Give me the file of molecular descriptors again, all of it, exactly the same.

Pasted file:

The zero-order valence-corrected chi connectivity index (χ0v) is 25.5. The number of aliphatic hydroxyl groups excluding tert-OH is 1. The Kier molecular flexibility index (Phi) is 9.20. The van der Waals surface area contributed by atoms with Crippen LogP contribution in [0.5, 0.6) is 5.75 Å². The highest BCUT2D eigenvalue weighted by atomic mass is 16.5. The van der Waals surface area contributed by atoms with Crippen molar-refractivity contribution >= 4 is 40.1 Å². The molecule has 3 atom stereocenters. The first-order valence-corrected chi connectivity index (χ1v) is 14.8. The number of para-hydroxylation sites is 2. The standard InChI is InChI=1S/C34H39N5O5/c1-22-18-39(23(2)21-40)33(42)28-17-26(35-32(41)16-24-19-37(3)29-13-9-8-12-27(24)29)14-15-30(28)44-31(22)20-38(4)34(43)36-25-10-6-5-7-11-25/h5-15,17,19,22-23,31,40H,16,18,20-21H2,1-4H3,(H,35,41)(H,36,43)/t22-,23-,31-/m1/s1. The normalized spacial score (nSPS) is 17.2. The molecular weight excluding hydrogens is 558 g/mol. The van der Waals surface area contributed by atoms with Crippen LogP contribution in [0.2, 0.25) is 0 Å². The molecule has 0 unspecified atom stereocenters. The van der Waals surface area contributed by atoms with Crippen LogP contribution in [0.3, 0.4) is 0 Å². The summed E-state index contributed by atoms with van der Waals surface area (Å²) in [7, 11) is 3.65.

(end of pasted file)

The zero-order valence-corrected chi connectivity index (χ0v) is 25.5. The number of aliphatic hydroxyl groups excluding tert-OH is 1. The Kier molecular flexibility index (Phi) is 9.20. The van der Waals surface area contributed by atoms with Crippen LogP contribution in [0.5, 0.6) is 5.75 Å². The highest BCUT2D eigenvalue weighted by atomic mass is 16.5. The van der Waals surface area contributed by atoms with Crippen molar-refractivity contribution >= 4 is 40.1 Å². The molecule has 3 atom stereocenters. The first-order valence-corrected chi connectivity index (χ1v) is 14.8. The number of para-hydroxylation sites is 2. The standard InChI is InChI=1S/C34H39N5O5/c1-22-18-39(23(2)21-40)33(42)28-17-26(35-32(41)16-24-19-37(3)29-13-9-8-12-27(24)29)14-15-30(28)44-31(22)20-38(4)34(43)36-25-10-6-5-7-11-25/h5-15,17,19,22-23,31,40H,16,18,20-21H2,1-4H3,(H,35,41)(H,36,43)/t22-,23-,31-/m1/s1. The normalized spacial score (nSPS) is 17.2. The molecular weight excluding hydrogens is 558 g/mol. The van der Waals surface area contributed by atoms with Crippen LogP contribution in [0.2, 0.25) is 0 Å². The molecule has 0 unspecified atom stereocenters. The van der Waals surface area contributed by atoms with Crippen LogP contribution in [0.3, 0.4) is 0 Å². The summed E-state index contributed by atoms with van der Waals surface area (Å²) in [7, 11) is 3.65.